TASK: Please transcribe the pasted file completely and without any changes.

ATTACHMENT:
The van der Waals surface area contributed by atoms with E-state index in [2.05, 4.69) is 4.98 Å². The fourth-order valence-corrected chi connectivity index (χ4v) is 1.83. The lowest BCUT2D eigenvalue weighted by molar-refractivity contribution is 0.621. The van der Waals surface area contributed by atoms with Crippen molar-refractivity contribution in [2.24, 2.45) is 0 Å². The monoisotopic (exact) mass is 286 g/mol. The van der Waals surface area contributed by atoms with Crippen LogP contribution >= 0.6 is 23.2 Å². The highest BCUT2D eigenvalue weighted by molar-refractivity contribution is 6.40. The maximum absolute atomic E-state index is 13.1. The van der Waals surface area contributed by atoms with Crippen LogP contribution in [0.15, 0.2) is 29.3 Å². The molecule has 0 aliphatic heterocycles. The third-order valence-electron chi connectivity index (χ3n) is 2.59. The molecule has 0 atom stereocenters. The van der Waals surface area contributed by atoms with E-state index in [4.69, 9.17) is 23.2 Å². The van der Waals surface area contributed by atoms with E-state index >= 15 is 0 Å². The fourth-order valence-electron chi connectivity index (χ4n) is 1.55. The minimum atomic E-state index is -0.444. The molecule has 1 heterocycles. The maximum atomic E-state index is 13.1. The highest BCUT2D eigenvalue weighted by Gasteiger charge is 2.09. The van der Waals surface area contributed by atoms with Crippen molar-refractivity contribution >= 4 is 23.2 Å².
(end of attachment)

The van der Waals surface area contributed by atoms with E-state index in [2.05, 4.69) is 4.98 Å². The fourth-order valence-corrected chi connectivity index (χ4v) is 1.83. The lowest BCUT2D eigenvalue weighted by molar-refractivity contribution is 0.621. The van der Waals surface area contributed by atoms with Crippen molar-refractivity contribution in [2.24, 2.45) is 0 Å². The monoisotopic (exact) mass is 286 g/mol. The van der Waals surface area contributed by atoms with Crippen LogP contribution >= 0.6 is 23.2 Å². The highest BCUT2D eigenvalue weighted by molar-refractivity contribution is 6.40. The maximum absolute atomic E-state index is 13.1. The van der Waals surface area contributed by atoms with Crippen LogP contribution in [0.15, 0.2) is 29.3 Å². The molecule has 0 aliphatic heterocycles. The third-order valence-electron chi connectivity index (χ3n) is 2.59. The molecule has 0 atom stereocenters. The van der Waals surface area contributed by atoms with E-state index in [4.69, 9.17) is 23.2 Å². The van der Waals surface area contributed by atoms with E-state index >= 15 is 0 Å². The fourth-order valence-electron chi connectivity index (χ4n) is 1.55. The minimum atomic E-state index is -0.444. The molecule has 1 heterocycles. The maximum atomic E-state index is 13.1. The highest BCUT2D eigenvalue weighted by Gasteiger charge is 2.09. The van der Waals surface area contributed by atoms with Crippen molar-refractivity contribution >= 4 is 23.2 Å².